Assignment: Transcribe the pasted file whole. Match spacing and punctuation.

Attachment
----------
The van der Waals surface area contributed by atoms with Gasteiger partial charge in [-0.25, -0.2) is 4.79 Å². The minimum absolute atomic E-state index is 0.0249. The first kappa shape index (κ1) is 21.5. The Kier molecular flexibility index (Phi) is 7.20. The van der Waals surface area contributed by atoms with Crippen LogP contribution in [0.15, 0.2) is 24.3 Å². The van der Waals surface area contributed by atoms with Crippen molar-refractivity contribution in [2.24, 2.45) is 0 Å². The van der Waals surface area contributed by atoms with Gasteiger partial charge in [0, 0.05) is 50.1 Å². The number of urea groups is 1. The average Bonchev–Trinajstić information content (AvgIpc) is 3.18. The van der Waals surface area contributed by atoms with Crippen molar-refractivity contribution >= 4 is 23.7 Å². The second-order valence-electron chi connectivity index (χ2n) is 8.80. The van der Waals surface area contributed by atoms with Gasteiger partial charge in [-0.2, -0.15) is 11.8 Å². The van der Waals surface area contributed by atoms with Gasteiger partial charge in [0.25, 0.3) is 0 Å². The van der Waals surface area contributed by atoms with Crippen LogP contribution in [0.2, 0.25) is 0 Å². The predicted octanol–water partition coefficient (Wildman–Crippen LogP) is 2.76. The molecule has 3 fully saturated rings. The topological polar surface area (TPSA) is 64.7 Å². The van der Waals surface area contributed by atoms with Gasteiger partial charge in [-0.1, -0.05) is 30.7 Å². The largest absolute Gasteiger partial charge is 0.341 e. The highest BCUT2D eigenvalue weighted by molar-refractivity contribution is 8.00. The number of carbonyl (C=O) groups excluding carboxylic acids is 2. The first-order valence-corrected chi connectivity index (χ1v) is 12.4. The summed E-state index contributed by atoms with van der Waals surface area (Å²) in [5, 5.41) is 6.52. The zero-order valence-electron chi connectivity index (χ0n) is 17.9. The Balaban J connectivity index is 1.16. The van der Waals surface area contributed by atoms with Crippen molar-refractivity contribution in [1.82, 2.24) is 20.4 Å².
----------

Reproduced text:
The van der Waals surface area contributed by atoms with Gasteiger partial charge in [-0.25, -0.2) is 4.79 Å². The minimum absolute atomic E-state index is 0.0249. The first kappa shape index (κ1) is 21.5. The Kier molecular flexibility index (Phi) is 7.20. The van der Waals surface area contributed by atoms with Crippen LogP contribution in [0.15, 0.2) is 24.3 Å². The van der Waals surface area contributed by atoms with Crippen molar-refractivity contribution in [2.24, 2.45) is 0 Å². The van der Waals surface area contributed by atoms with Gasteiger partial charge in [0, 0.05) is 50.1 Å². The number of urea groups is 1. The average Bonchev–Trinajstić information content (AvgIpc) is 3.18. The van der Waals surface area contributed by atoms with Crippen molar-refractivity contribution >= 4 is 23.7 Å². The second-order valence-electron chi connectivity index (χ2n) is 8.80. The van der Waals surface area contributed by atoms with Gasteiger partial charge in [-0.2, -0.15) is 11.8 Å². The van der Waals surface area contributed by atoms with Gasteiger partial charge in [0.25, 0.3) is 0 Å². The van der Waals surface area contributed by atoms with Crippen LogP contribution in [0.2, 0.25) is 0 Å². The predicted octanol–water partition coefficient (Wildman–Crippen LogP) is 2.76. The molecule has 3 fully saturated rings. The topological polar surface area (TPSA) is 64.7 Å². The van der Waals surface area contributed by atoms with Gasteiger partial charge in [-0.1, -0.05) is 30.7 Å². The largest absolute Gasteiger partial charge is 0.341 e. The highest BCUT2D eigenvalue weighted by molar-refractivity contribution is 8.00. The number of carbonyl (C=O) groups excluding carboxylic acids is 2. The first-order valence-corrected chi connectivity index (χ1v) is 12.4. The summed E-state index contributed by atoms with van der Waals surface area (Å²) in [5, 5.41) is 6.52. The zero-order valence-electron chi connectivity index (χ0n) is 17.9. The Balaban J connectivity index is 1.16. The van der Waals surface area contributed by atoms with Crippen molar-refractivity contribution in [1.82, 2.24) is 20.4 Å².